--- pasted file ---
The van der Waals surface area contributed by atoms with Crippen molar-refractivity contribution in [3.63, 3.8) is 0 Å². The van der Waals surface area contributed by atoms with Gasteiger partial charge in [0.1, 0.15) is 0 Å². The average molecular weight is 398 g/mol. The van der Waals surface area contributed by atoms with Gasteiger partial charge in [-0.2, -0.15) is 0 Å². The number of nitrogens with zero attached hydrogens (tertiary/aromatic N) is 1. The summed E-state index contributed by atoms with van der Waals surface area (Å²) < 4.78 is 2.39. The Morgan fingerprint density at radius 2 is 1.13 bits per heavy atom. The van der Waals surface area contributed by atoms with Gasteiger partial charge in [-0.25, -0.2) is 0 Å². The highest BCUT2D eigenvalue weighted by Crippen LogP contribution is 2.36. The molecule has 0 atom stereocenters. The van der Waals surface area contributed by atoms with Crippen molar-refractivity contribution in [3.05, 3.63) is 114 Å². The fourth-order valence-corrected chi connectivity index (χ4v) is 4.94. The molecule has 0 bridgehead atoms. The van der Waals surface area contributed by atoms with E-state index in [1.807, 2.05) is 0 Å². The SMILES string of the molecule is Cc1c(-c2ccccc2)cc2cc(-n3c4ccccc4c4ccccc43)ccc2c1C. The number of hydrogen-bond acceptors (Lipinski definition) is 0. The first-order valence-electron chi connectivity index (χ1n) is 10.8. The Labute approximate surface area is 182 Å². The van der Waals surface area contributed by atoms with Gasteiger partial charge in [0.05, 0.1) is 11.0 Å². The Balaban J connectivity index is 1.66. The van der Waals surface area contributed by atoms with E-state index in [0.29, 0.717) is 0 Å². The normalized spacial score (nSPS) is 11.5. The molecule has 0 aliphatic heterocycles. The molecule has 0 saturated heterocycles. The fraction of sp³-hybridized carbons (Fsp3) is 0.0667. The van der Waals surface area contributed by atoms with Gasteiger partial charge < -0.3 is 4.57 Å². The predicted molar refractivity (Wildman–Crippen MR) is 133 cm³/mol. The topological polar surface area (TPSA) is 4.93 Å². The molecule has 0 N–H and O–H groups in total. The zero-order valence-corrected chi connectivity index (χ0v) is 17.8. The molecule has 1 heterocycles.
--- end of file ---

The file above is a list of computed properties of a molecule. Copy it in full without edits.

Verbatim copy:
The van der Waals surface area contributed by atoms with Crippen molar-refractivity contribution in [3.63, 3.8) is 0 Å². The van der Waals surface area contributed by atoms with Gasteiger partial charge in [0.1, 0.15) is 0 Å². The average molecular weight is 398 g/mol. The van der Waals surface area contributed by atoms with Gasteiger partial charge in [-0.2, -0.15) is 0 Å². The number of nitrogens with zero attached hydrogens (tertiary/aromatic N) is 1. The summed E-state index contributed by atoms with van der Waals surface area (Å²) < 4.78 is 2.39. The Morgan fingerprint density at radius 2 is 1.13 bits per heavy atom. The van der Waals surface area contributed by atoms with Gasteiger partial charge in [-0.25, -0.2) is 0 Å². The highest BCUT2D eigenvalue weighted by Crippen LogP contribution is 2.36. The molecule has 0 atom stereocenters. The van der Waals surface area contributed by atoms with Crippen molar-refractivity contribution in [3.05, 3.63) is 114 Å². The fourth-order valence-corrected chi connectivity index (χ4v) is 4.94. The molecule has 0 bridgehead atoms. The van der Waals surface area contributed by atoms with E-state index in [1.807, 2.05) is 0 Å². The SMILES string of the molecule is Cc1c(-c2ccccc2)cc2cc(-n3c4ccccc4c4ccccc43)ccc2c1C. The number of hydrogen-bond acceptors (Lipinski definition) is 0. The first-order valence-electron chi connectivity index (χ1n) is 10.8. The Labute approximate surface area is 182 Å². The van der Waals surface area contributed by atoms with Gasteiger partial charge in [0.05, 0.1) is 11.0 Å². The Balaban J connectivity index is 1.66. The van der Waals surface area contributed by atoms with E-state index in [0.29, 0.717) is 0 Å². The normalized spacial score (nSPS) is 11.5. The molecule has 0 aliphatic heterocycles. The molecule has 0 saturated heterocycles. The fraction of sp³-hybridized carbons (Fsp3) is 0.0667. The van der Waals surface area contributed by atoms with Gasteiger partial charge < -0.3 is 4.57 Å². The predicted molar refractivity (Wildman–Crippen MR) is 133 cm³/mol. The topological polar surface area (TPSA) is 4.93 Å². The molecule has 0 N–H and O–H groups in total. The zero-order valence-corrected chi connectivity index (χ0v) is 17.8. The molecule has 1 heterocycles.